No one who has ever played a game of cards, even just as a kid, is not very familiar with Bicycle Playing Cards. Even people who have never played a card game in their life probably picture those familiar blue or red decks when they picture a deck of cards.
There have been numerous variants over the years of the standard playing card deck, many themed with everything from the African Big 5 to Star Wars to classic pin-up girls, but none have overtaken Bicycle Cards in popularity. And regardless of what’s on the back of the card, the vast majority follow the same template set out by Bicycle on the front. It really wouldn’t be a stretch to say that Bicycle Cards, with their particular front, picture cards, Jokers and use of the French suits of Spades, Hearts, Diamonds, and Clubs, standardized its version of the classic 52-card deck.
But when and where did Bicycle Playing Cards first appear on the scene, why were they so popular and why are they called Bicycle Playing Cards anyway?
Bicycle Playing Cards have, in fact, been with us now for nearly 150 years. They were first printed in 1881 by the United States Printing Company, which, tellingly, soon changed its name to the United States Playing Card Company (USPCC) by 1894.
The USPCC was based in Cincinnati, Ohio. and the company began life in the 1860s when A. O. Russell, Robert J. Morgan, James M. Armstrong and John F. Robinson Jr. joined together to start a new company in collaboration with the Cincinnati Enquirer, operating initially on two of the floors of the Enquirer’s building. Initially the company, which was first known as Russell, Morgan & Co. mostly printed circus and theatrical posters to so much success that they had to move out of the Enquirer premises for something bigger within the company’s first decade.
In 1880, A.O. Russell suggested to his partners that the company should start printing playing cards, with the first decks released the next year. By 1885, the famous Bicycle branding started to be used on these card decks, and so many of the cards’ trademark touches that we’re familiar with now were introduced at the time: two Jokers, a relatively recent American invention, would accompany a standard French-style 52-card deck. The Jokers were pictured riding bicycles past a landmark with the numbers 808 printed on them (the 808 was simply the product code of the Bicycle Card line at the USPCC) , the Aces bore the Bicycle trademark and would include the year of manufacturing, and the picture cards would be based on the familiar royal faces that are still the standard today.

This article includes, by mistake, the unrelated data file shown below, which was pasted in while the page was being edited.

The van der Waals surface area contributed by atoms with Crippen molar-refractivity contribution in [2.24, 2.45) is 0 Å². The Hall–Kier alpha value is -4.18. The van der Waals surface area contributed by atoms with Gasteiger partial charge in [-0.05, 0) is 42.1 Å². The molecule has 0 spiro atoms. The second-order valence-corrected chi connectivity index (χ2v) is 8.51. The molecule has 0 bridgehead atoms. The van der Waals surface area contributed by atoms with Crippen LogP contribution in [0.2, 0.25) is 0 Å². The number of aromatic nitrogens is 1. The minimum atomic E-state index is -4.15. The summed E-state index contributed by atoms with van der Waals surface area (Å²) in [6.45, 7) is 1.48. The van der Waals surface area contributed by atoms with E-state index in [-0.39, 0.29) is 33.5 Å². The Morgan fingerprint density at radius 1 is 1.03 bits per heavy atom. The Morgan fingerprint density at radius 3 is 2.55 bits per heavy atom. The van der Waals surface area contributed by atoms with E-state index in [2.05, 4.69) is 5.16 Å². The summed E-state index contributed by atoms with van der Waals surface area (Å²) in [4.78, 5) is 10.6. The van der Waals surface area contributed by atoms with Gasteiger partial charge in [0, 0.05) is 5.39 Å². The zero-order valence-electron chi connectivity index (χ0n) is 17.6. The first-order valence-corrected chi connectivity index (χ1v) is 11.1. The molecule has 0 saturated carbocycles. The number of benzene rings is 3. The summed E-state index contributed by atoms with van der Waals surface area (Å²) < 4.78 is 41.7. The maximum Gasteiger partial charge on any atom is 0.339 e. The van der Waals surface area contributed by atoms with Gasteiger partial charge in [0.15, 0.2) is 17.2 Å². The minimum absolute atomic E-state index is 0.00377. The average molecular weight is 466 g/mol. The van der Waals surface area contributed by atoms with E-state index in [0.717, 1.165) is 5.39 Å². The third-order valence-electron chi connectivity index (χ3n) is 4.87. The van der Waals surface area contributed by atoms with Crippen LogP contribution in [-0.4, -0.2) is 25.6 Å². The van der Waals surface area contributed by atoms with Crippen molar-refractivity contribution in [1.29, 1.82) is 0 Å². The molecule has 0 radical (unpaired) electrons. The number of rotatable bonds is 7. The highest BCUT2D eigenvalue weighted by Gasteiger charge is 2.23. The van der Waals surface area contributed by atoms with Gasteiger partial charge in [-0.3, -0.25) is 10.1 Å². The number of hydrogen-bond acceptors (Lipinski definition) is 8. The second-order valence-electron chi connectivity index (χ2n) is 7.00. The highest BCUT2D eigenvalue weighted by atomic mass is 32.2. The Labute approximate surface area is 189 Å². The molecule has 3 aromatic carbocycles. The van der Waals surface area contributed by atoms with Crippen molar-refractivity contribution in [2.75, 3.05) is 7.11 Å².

As for the use of bicycles in the branding of the cards, the reason was simple: bicycles became hugely popular in the late 19th century and the company was merely capitalizing on a fad that, not for nothing, would last every bit as long as the cards themselves.
The past 140 years has only seen the Bicycle brand grow and grow, both in popularity and profitability. The USPCC is no longer based in Ohio, but is based in Erlanger, Kentucky, where Bicycle continues to be their most popular and long-lasting line. The company underwent many, many changes of ownership over the years and acquired numerous smaller playing card manufacturers as well, but its Bicycle line is as big as ever. They are available in poker size, bridge size, and pinochle decks, with “Jumbo Index” poker decks and Lo-Vision cards that are designed for the visually impaired. And, of course, they now also manufacture poker chips, which are also a huge seller for the company.